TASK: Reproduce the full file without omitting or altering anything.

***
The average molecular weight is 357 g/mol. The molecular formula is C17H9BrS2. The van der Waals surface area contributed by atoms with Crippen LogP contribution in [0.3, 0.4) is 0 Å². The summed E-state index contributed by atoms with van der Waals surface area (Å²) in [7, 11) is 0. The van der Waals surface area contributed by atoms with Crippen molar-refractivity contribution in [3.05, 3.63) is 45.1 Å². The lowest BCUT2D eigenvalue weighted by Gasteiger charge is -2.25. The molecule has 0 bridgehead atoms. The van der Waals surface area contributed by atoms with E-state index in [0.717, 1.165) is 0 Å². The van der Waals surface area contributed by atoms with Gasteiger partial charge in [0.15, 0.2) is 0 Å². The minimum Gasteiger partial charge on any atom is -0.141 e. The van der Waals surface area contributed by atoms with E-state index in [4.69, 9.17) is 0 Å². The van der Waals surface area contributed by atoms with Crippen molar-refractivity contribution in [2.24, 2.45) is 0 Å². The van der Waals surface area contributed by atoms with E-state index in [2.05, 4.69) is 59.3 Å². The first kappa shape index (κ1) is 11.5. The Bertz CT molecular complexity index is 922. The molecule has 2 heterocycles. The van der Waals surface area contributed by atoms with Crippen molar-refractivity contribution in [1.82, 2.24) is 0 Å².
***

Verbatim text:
The average molecular weight is 357 g/mol. The molecular formula is C17H9BrS2. The van der Waals surface area contributed by atoms with Crippen LogP contribution in [0.3, 0.4) is 0 Å². The summed E-state index contributed by atoms with van der Waals surface area (Å²) in [7, 11) is 0. The van der Waals surface area contributed by atoms with Crippen molar-refractivity contribution in [3.05, 3.63) is 45.1 Å². The lowest BCUT2D eigenvalue weighted by Gasteiger charge is -2.25. The molecule has 0 bridgehead atoms. The van der Waals surface area contributed by atoms with E-state index in [0.717, 1.165) is 0 Å². The van der Waals surface area contributed by atoms with Gasteiger partial charge in [0.15, 0.2) is 0 Å². The minimum Gasteiger partial charge on any atom is -0.141 e. The van der Waals surface area contributed by atoms with E-state index in [4.69, 9.17) is 0 Å². The van der Waals surface area contributed by atoms with Crippen molar-refractivity contribution in [2.24, 2.45) is 0 Å². The van der Waals surface area contributed by atoms with E-state index in [2.05, 4.69) is 59.3 Å². The first kappa shape index (κ1) is 11.5. The Bertz CT molecular complexity index is 922. The molecule has 2 heterocycles. The van der Waals surface area contributed by atoms with Crippen molar-refractivity contribution in [1.82, 2.24) is 0 Å².